NBC and Comcast still aren’t learning their lesson.
They tried to push Jay Leno out of The Tonight Show and put him on in primetime so Conan could take over.
That was a costly (in more ways than one) failure for them so they brought Leno back to Tonight while they tried to come up with another way to shoot themselves in the foot.
In a few months from now, Leno gets ousted again by this clueless company so they can promote younger talent to step up. Jimmy Fallon to Tonight. Seth Meyers to fill Fallon’s old show.
And Jay Leno becomes a free agent.
Fox and CNN are reportedly talking to him. Yes, CNN run by Jeff Zucker, the man who when he was at NBC came up with the Leno to primetime ill-fated experiment.
Stop everything because Leno is still number one in the money demo going out the door.
Does it make sense to fire the old guy even if the old guy is winning younger audiences?
Kind of like radio’s dilemma.
Do we put younger people on to win the money demos?
All that Comcast is guaranteeing is that the guy who finished number one in his time slot will be a competitor. No guarantees about Fallon or Meyers. They’re good, but was this move good?
So, Apple should have fired Steve Jobs because he was a baby boomer who wore jeans and a turtleneck and loved The Beatles, right? Oh wait, they did that! How did that work out for Apple back then?
Attracting 95 million Millennials coming of age is different than pandering to them. We know what they want but media execs think they just want younger faces and voices.
Yes, they want that, too but not exclusively.
I want to have this discussion of how to win over Millennials at my Philly conference in March. I mean, 95 million people coming of age is important, don’t you think?
I can tell you as a USC professor who studied generational media that I have a pretty good idea of what the new money demo wants and it is not what radio stations are giving them.
I’m thinking you may change your mind about how to approach attracting the next generation after this discussion.
To me this conference is about two key things:
- How to do great radio when competitors in an industry are being blighted by venture capital backed groups that are dumbing down the medium.
- Unlocking better digital solutions that create an additional revenue stream.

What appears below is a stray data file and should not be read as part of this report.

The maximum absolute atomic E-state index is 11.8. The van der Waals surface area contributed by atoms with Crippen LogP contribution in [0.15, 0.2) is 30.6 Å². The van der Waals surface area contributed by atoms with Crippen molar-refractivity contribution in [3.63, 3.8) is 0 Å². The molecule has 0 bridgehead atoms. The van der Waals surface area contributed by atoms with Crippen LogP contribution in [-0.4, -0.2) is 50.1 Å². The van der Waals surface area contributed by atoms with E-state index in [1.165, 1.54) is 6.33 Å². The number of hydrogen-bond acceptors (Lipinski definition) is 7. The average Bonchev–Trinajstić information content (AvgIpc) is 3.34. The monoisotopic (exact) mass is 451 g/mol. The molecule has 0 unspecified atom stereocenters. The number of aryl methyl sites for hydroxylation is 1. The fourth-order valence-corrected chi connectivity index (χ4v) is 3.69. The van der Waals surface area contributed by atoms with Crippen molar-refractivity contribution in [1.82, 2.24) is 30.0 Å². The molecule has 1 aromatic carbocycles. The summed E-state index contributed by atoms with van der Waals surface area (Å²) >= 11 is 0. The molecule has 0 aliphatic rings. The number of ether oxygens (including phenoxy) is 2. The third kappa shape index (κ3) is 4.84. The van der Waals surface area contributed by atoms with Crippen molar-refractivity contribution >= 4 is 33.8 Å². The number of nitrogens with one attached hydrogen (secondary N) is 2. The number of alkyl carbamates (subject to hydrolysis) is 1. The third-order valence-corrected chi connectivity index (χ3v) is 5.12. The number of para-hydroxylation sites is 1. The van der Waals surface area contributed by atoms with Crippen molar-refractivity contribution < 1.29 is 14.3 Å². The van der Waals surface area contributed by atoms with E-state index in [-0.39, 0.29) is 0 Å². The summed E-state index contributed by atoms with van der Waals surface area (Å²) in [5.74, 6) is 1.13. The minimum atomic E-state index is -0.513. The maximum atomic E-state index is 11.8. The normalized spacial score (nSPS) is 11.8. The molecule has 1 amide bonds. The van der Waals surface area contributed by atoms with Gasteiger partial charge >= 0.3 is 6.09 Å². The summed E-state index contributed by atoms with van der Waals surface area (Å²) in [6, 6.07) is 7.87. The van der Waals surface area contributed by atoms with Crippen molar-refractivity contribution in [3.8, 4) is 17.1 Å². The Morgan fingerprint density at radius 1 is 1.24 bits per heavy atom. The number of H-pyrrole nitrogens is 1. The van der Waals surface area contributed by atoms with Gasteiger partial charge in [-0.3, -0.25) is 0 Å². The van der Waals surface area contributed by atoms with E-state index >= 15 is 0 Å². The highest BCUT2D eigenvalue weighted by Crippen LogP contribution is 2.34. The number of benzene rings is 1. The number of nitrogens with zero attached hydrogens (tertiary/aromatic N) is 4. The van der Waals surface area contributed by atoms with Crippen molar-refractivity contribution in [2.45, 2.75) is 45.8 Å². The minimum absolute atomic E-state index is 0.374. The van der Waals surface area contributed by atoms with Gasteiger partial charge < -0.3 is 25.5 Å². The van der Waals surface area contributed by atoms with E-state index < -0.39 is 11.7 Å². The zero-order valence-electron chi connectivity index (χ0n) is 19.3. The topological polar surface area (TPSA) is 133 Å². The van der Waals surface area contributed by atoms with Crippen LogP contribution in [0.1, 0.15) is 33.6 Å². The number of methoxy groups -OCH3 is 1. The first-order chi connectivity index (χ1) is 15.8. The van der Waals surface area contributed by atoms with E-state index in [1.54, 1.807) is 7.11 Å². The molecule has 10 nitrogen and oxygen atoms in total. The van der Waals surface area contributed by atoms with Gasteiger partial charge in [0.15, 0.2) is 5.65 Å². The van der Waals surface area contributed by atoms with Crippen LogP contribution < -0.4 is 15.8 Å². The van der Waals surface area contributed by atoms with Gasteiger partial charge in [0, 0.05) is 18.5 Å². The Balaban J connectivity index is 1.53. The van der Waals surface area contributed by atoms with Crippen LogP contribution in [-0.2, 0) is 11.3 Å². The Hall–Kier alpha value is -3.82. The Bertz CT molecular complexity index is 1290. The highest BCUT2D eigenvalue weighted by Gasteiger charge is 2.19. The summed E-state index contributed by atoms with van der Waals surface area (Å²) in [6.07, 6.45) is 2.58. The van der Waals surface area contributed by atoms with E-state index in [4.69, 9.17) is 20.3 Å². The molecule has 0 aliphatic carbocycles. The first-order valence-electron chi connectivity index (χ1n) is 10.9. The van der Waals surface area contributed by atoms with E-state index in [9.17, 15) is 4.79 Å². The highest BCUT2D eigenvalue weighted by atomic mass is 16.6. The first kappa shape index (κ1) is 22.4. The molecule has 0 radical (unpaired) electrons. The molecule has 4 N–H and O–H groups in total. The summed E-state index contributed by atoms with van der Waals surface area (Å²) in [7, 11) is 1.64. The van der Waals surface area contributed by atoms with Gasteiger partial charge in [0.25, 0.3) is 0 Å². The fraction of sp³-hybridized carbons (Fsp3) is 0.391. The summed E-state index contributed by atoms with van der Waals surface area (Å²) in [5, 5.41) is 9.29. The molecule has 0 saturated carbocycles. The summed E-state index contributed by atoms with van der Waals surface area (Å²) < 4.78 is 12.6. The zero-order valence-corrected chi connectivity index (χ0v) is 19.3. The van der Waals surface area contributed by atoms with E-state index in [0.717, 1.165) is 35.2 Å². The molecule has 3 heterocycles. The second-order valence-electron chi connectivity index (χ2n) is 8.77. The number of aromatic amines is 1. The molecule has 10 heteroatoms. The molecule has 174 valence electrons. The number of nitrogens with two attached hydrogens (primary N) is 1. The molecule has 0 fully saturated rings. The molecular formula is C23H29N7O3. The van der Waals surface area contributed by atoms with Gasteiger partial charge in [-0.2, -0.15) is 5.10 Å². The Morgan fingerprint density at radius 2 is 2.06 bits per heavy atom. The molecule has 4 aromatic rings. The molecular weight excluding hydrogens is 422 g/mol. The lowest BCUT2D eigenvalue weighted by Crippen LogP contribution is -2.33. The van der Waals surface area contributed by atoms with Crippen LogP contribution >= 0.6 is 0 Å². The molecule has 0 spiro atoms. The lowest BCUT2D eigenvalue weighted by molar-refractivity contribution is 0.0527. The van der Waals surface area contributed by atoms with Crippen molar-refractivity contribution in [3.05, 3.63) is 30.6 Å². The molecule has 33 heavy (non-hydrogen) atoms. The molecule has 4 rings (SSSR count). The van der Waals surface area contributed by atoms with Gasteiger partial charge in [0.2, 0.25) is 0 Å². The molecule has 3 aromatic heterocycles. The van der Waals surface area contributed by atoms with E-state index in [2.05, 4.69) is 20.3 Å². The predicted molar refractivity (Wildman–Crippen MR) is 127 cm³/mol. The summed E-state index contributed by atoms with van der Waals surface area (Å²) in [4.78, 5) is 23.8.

Smaller, locally focused groups are going to eat the consolidators alive this year while they are busy refinancing their debt and reducing their payrolls further.
And the reason is because successful stations are going to focus on these 7 critical things:
- Disrupting radio before a digital competitor does (they’re already stealing local radio buys and are the largest ad growth sector).
- Mastering digital. Digital is a separate revenue stream not an on-air programming tactic. No one in radio is doing digital the right way.
- Becoming accomplished at social media. Nothing is in more turmoil than social media. Let go of Facebook and Twitter. Beware of Snapchat. Go with Instagram but its shelf life may be very short. Let’s talk about building your own local social network. Doable. Better.
- Reinvent radio. On-demand is in, broadcasting is fighting the new trend, where does that leave radio? How stations must rethink broadcasting in light of the growing popularity of on-demand competitors. Strategies, ideas and inspirations.
- Launch short-form video. Just because you’re in the audio business doesn’t mean you can’t be an expert at profitable short-form video. I will reveal how some are earning millions from a 5-minute weekly video. In fact, I’ll play the video for you and reveal the business plan.
- Attract Millennials. No getting around this fact – without almost 95 million Millennials, the oldest of whom are already 30 and well into the money demo, radio is just spinning its wheels. I’ve devoted the last ten years to generational media. You’ll know what I know.
- Adapt to time shifting radio. Miss this opportunity and radio is mired in the past. How to time shift on-air programming (there are new rules to this game) as well as digital.
I’m making lots of time for questions, answers and plenty of interaction.
This event will not be available by stream or video – only live and in person.
I can’t wait to share my enthusiasm and knowledge with you in person.
Breakfast, lunch and all breaks included.
- Jeff Smulyan Torches Bob Pittman
- A Cumulus Threat to Market Managers
- Blowback Over Audacy’s $825,000 Employee Contract
- Programming to Short Attention Spans
- How ChatGPT Can Help a Radio Station
- Radio Groups Pressured to Cut Staff
- Video Podcasts More Popular Than Audio
- How Radio Will Beat FTC’s Non-Compete Ban
- Audacy Bankruptcy Becoming More Likely
- Townsquare May Shut More AM Stations